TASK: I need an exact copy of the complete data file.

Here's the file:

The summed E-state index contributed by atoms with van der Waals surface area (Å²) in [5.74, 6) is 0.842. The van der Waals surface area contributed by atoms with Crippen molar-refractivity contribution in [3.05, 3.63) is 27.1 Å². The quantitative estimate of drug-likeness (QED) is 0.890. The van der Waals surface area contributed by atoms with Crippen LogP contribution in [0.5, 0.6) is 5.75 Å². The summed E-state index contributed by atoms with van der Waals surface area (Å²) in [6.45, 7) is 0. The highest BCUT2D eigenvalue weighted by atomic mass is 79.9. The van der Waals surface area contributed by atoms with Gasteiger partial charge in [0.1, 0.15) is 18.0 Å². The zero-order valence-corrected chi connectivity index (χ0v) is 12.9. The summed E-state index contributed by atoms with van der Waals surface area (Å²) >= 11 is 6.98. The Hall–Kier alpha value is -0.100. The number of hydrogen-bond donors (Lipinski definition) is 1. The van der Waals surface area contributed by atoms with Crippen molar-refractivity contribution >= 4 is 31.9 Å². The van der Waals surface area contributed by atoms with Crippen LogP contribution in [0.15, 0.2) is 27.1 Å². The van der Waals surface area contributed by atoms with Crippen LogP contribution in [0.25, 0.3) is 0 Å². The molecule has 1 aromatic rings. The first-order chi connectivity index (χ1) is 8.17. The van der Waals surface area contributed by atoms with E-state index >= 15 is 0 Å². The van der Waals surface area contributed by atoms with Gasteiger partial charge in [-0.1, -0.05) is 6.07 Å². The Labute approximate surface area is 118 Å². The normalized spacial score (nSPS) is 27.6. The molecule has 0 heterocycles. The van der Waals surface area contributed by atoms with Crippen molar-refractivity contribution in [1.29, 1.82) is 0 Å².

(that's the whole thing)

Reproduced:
The summed E-state index contributed by atoms with van der Waals surface area (Å²) in [5.74, 6) is 0.842. The van der Waals surface area contributed by atoms with Crippen molar-refractivity contribution in [3.05, 3.63) is 27.1 Å². The quantitative estimate of drug-likeness (QED) is 0.890. The van der Waals surface area contributed by atoms with Crippen LogP contribution in [0.5, 0.6) is 5.75 Å². The summed E-state index contributed by atoms with van der Waals surface area (Å²) in [6.45, 7) is 0. The highest BCUT2D eigenvalue weighted by atomic mass is 79.9. The van der Waals surface area contributed by atoms with Gasteiger partial charge in [0.1, 0.15) is 18.0 Å². The zero-order valence-corrected chi connectivity index (χ0v) is 12.9. The summed E-state index contributed by atoms with van der Waals surface area (Å²) >= 11 is 6.98. The Hall–Kier alpha value is -0.100. The number of hydrogen-bond donors (Lipinski definition) is 1. The van der Waals surface area contributed by atoms with Crippen molar-refractivity contribution >= 4 is 31.9 Å². The van der Waals surface area contributed by atoms with Crippen LogP contribution in [0.15, 0.2) is 27.1 Å². The van der Waals surface area contributed by atoms with Crippen LogP contribution in [0.25, 0.3) is 0 Å². The molecule has 1 aromatic rings. The first-order chi connectivity index (χ1) is 8.17. The van der Waals surface area contributed by atoms with E-state index >= 15 is 0 Å². The van der Waals surface area contributed by atoms with Gasteiger partial charge in [-0.1, -0.05) is 6.07 Å². The Labute approximate surface area is 118 Å². The normalized spacial score (nSPS) is 27.6. The molecule has 0 heterocycles. The van der Waals surface area contributed by atoms with Crippen molar-refractivity contribution in [1.29, 1.82) is 0 Å².